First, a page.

Children’s equine therapy: “I Trust You, Comet”

4 min.

Difficulties concentrating, different mental and physical diagnoses, restlessness, and anxiety. These are just a few of the challenges, the children, who participate in equine therapy, are facing. Vibeke Haarbye-Pedersen, a trained equine therapist and the founder of Terapiheste (Therapist Horses), works with the main goal – to help children live an easier and less challenging everyday life.

You have to know every child extremely well

In the stable at Vibeke’s place, there is a blackboard, where all the children´s names are listed with information on what has to be ready when each child arrives for a lesson.

“It is very different how much each child can handle. Some can brush and tack up the horse, while others need to get up on the horse right away. Once I assisted a child who just ran away without any thought as to when to stop. The stable being close to a road with traffic, that wasn´t so good. But luckily nothing happened,” Vibeke explains.

So, the children Vibeke has the pleasure of assisting are very different from one another. Some enjoy being part of the whole process with the horse. Especially one girl loves to study the horse a lot, and she often says to the small white Connemara Pony: “I trust you, Comet.”

You may also like to read: Children and horses: When to get started – and how?

A lot of fun and very hard work

Vibeke loves teaching the children but at the same time, she is also content with the fact that it is only part-time. Most of her work life is spent being a caregiver for elderly citizens.

“I think it´s perfect that I can do both. It´s so rewarding to work with children, but also a lot of hard work,” she says.

Vibeke is very aware, that she has to focus 100 percent on the children all the time when they are at her place. Because of the different challenges the children have, it´s not always easy to work with them, and this demands a lot of Vibeke and her lessons.

One of her rules is that the parents can´t be physically present when she is teaching a child. They have to stay inside the house because otherwise, the children can´t concentrate.

“The child is all: “Look at me” instead of concentrating on the horse. Suddenly they are not focused on their own important work, and that is not the purpose of the lesson,” Vibeke explains.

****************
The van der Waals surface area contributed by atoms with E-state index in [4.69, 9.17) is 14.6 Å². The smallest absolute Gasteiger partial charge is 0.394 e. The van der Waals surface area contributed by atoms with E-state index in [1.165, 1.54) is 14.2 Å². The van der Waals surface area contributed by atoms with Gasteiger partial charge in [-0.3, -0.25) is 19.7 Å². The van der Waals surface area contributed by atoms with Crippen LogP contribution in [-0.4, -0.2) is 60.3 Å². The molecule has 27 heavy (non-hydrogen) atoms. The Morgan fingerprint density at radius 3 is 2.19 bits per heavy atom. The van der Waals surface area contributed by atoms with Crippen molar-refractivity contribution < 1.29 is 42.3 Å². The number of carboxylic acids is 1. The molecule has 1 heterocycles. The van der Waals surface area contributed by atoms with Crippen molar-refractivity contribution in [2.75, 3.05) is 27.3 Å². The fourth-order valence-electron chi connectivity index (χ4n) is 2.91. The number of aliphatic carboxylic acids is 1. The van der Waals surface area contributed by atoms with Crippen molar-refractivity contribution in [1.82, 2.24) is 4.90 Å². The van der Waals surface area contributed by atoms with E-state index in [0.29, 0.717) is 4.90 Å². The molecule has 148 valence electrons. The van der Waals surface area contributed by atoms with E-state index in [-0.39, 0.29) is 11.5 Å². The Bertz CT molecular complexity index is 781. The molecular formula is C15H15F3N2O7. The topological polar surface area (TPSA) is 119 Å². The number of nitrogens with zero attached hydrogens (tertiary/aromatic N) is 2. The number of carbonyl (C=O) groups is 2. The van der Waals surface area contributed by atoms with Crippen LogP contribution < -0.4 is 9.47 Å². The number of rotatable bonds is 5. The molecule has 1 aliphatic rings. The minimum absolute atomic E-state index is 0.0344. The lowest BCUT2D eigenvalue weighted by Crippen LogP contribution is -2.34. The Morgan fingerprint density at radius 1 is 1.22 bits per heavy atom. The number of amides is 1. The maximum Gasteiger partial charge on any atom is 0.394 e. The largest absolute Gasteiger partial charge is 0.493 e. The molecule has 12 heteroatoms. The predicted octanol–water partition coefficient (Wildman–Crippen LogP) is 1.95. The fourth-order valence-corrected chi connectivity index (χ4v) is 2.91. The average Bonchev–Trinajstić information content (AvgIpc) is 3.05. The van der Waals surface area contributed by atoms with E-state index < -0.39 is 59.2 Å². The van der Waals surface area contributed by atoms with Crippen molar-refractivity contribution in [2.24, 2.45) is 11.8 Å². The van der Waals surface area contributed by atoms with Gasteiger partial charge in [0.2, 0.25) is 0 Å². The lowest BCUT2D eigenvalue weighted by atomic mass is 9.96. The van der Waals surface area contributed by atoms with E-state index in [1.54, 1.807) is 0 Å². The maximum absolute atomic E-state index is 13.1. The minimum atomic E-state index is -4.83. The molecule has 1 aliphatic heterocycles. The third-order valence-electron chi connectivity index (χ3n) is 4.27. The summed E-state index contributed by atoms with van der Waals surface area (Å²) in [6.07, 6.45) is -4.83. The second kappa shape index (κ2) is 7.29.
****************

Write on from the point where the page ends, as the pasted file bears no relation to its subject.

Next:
A variety of training

How Vibeke works with each child varies and depends on the individual child. When they are in the arena it is similar to a lesson at a “regular” riding school. They have to learn to steer the horse, stop it and turn. When they succeed, it´s such a victory, you can see how they shine, Vibeke says.

However, riding around in a circle in the arena can quickly become too much for a child. This is why Vibeke puts a lot of effort into creating a variety of training. Sometimes she hides dolls in the threes, so the children have to find them. Other times they have to shoot down letters with a water pistol. All of this is to improve their coordination and concentration.

“Sometimes I also just walk the horse with the child on its back, then the child can just talk and I listen. If they want, they can sit back or lie down on the horse. It gives a very unique, calm body being on a horse.”

Child on a horse in therapy lesson with the trainer
Picture: Private photo

A demanding time for the horses

Far from all horses fit the qualifications to be a therapy horse. Vibeke has several experiences with horses not being able to do tasks. Either they are too active, running a little too much, or in general not calm enough. Calmness is the key word in a therapy horse and they have to learn to react to voice commands. At the moment Vibeke has two Icelandic horses and one Connemara Pony – whom all respond to her voice.

All horses are ridden by the children without a bit – otherwise, it´s too frustrating for the horses because of all the mixed signals. Vibeke and one of her friends ride the horses regularly, so they do not become numb to the rider’s signals.

Therapy helps because:

“It is so amazing to be part of the children’s success – how much they grow mentally when they – on their own – are able to walk the horse into the arena. To follow this development among the children is worth it all,” Vibeke says.

In Vibeke’s experience, therapy works primarily in these areas

  • Increased confidence
  • Better balance
  • A calmer body
  • Better learning abilities
  • According to Vibeke, before and after pictures demonstrate that children benefit a great deal from equine therapy. They get a much better posture and a heightened sense of their body.

4 facts about Vibeke

1. Teaches 10-12 children between the ages of four to fifteen.

2. Also works as a caregiver for elderly citizens.

3. Educated equine therapist in 2013.

4. Started her own business in 2014.

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